BBC : Nauru refugees : The island where children have given up on life

Suicide attempts and horrifying acts of self-harm are drawing fresh attention to the suffering of refugee children on Nauru, in what is being described as a "mental health crisis".
6 septembre 2018

_103194152_gettyimages-508267228

Commentary by Francois Crépeau : “Australia has adopted a policy which utterly violates the human rights of all human beings concerned. Cruel, inhuman and degrading treatment is prohibited, and children must be treated according to the principle of “best interests of the child”, to name only a few international human rights law standards at stake here. Adopting a policy that treats harshly some individuals (who have incidentally committed no crime) in order to deter others from a particular behaviour is a violation of the fundamental principle of individualisation in the human rights doctrine, itself based on Kant’s categorical imperative (“Act in such a way that you treat humanity, whether in your own person or in the person of any other, never merely as a means to an end, but always at the same time as an end.”). Australian authorities will not avoid moral, political and legal condemnation for such an outrageous treatment of children, for the welfare of whom they are responsible. »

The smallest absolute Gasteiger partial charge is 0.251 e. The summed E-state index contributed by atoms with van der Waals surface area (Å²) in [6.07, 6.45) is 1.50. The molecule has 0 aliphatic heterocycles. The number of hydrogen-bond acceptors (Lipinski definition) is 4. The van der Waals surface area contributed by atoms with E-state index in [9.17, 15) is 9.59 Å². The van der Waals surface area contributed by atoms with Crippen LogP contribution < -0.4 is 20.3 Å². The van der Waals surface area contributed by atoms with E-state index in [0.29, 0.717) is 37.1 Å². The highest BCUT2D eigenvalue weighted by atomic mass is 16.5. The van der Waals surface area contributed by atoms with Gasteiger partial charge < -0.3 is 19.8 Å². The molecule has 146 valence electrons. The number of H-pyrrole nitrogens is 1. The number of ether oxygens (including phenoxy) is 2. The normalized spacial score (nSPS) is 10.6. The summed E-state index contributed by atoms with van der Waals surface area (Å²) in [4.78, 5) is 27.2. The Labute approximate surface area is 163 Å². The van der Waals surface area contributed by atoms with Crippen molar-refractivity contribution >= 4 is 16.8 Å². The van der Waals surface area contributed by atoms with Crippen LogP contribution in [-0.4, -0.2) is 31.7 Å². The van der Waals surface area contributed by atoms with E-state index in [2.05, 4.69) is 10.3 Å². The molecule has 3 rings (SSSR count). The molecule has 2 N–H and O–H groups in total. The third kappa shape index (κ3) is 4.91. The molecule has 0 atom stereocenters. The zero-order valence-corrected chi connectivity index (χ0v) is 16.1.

The tiny island nation, site of Australia’s controversial offshore processing centre, has long been plagued with allegations of human rights abuses.

But a series of damning media reports recently has also highlighted a rapidly deteriorating situation for young people.

« We are starting to see suicidal behaviour in children as young as eight and 10 years old, » says Louise Newman, professor of psychiatry at the University of Melbourne who works with families and children on the island.

« It’s absolutely a crisis. »

Australia intercepts all asylum seekers and refugees who try to reach its shores by boat. It insists they will never be able to resettle in Australia, so over the years has sent many to privately run « processing centres » it funds on Nauru and in Papua New Guinea.

Groups working with families on Nauru paint a brutal picture of life for children on the island. Many have lived most of their life in detention, with no idea of what their future will be.

The trauma they have endured, coupled with poor – and often dangerous conditions – contribute to a sense of hopelessness.

To read the full article, please click here.

Share this: